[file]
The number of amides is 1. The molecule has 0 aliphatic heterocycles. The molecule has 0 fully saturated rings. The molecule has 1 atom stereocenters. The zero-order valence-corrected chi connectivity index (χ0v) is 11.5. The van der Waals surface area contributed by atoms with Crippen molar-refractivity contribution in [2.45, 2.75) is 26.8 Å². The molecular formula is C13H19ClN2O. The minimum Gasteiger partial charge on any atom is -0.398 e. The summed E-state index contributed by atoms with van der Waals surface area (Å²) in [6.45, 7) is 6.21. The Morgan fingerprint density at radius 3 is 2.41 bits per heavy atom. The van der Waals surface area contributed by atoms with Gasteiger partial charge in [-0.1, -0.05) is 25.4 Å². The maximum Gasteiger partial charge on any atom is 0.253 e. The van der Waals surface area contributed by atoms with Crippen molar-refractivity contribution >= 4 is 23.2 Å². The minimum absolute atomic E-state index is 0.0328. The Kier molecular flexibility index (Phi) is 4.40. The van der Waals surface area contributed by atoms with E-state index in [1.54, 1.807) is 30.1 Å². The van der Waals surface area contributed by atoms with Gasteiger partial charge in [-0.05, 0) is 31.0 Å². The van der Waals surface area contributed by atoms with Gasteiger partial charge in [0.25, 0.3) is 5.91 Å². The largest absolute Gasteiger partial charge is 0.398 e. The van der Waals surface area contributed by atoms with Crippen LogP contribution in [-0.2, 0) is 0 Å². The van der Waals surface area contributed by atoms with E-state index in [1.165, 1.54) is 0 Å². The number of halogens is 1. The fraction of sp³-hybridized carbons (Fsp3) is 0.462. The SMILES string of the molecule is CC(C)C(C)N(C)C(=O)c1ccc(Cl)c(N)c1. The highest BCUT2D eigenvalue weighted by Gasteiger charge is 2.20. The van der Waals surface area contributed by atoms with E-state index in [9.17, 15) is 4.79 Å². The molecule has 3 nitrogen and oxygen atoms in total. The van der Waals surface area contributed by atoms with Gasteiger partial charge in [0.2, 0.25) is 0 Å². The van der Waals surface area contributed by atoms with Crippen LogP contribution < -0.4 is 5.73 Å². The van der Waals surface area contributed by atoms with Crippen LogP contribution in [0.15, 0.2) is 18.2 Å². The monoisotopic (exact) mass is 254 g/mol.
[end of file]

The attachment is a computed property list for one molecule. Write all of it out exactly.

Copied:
The number of amides is 1. The molecule has 0 aliphatic heterocycles. The molecule has 0 fully saturated rings. The molecule has 1 atom stereocenters. The zero-order valence-corrected chi connectivity index (χ0v) is 11.5. The van der Waals surface area contributed by atoms with Crippen molar-refractivity contribution in [2.45, 2.75) is 26.8 Å². The molecular formula is C13H19ClN2O. The minimum Gasteiger partial charge on any atom is -0.398 e. The summed E-state index contributed by atoms with van der Waals surface area (Å²) in [6.45, 7) is 6.21. The Morgan fingerprint density at radius 3 is 2.41 bits per heavy atom. The van der Waals surface area contributed by atoms with Gasteiger partial charge in [-0.1, -0.05) is 25.4 Å². The maximum Gasteiger partial charge on any atom is 0.253 e. The van der Waals surface area contributed by atoms with Crippen molar-refractivity contribution >= 4 is 23.2 Å². The minimum absolute atomic E-state index is 0.0328. The Kier molecular flexibility index (Phi) is 4.40. The van der Waals surface area contributed by atoms with E-state index in [1.54, 1.807) is 30.1 Å². The van der Waals surface area contributed by atoms with Gasteiger partial charge in [-0.05, 0) is 31.0 Å². The van der Waals surface area contributed by atoms with Gasteiger partial charge in [0.25, 0.3) is 5.91 Å². The largest absolute Gasteiger partial charge is 0.398 e. The van der Waals surface area contributed by atoms with Crippen LogP contribution in [-0.2, 0) is 0 Å². The van der Waals surface area contributed by atoms with E-state index in [1.165, 1.54) is 0 Å². The number of halogens is 1. The fraction of sp³-hybridized carbons (Fsp3) is 0.462. The SMILES string of the molecule is CC(C)C(C)N(C)C(=O)c1ccc(Cl)c(N)c1. The highest BCUT2D eigenvalue weighted by Gasteiger charge is 2.20. The van der Waals surface area contributed by atoms with E-state index in [9.17, 15) is 4.79 Å². The molecule has 3 nitrogen and oxygen atoms in total. The van der Waals surface area contributed by atoms with Gasteiger partial charge in [0.2, 0.25) is 0 Å². The van der Waals surface area contributed by atoms with Crippen LogP contribution < -0.4 is 5.73 Å². The van der Waals surface area contributed by atoms with Crippen LogP contribution in [0.15, 0.2) is 18.2 Å². The monoisotopic (exact) mass is 254 g/mol.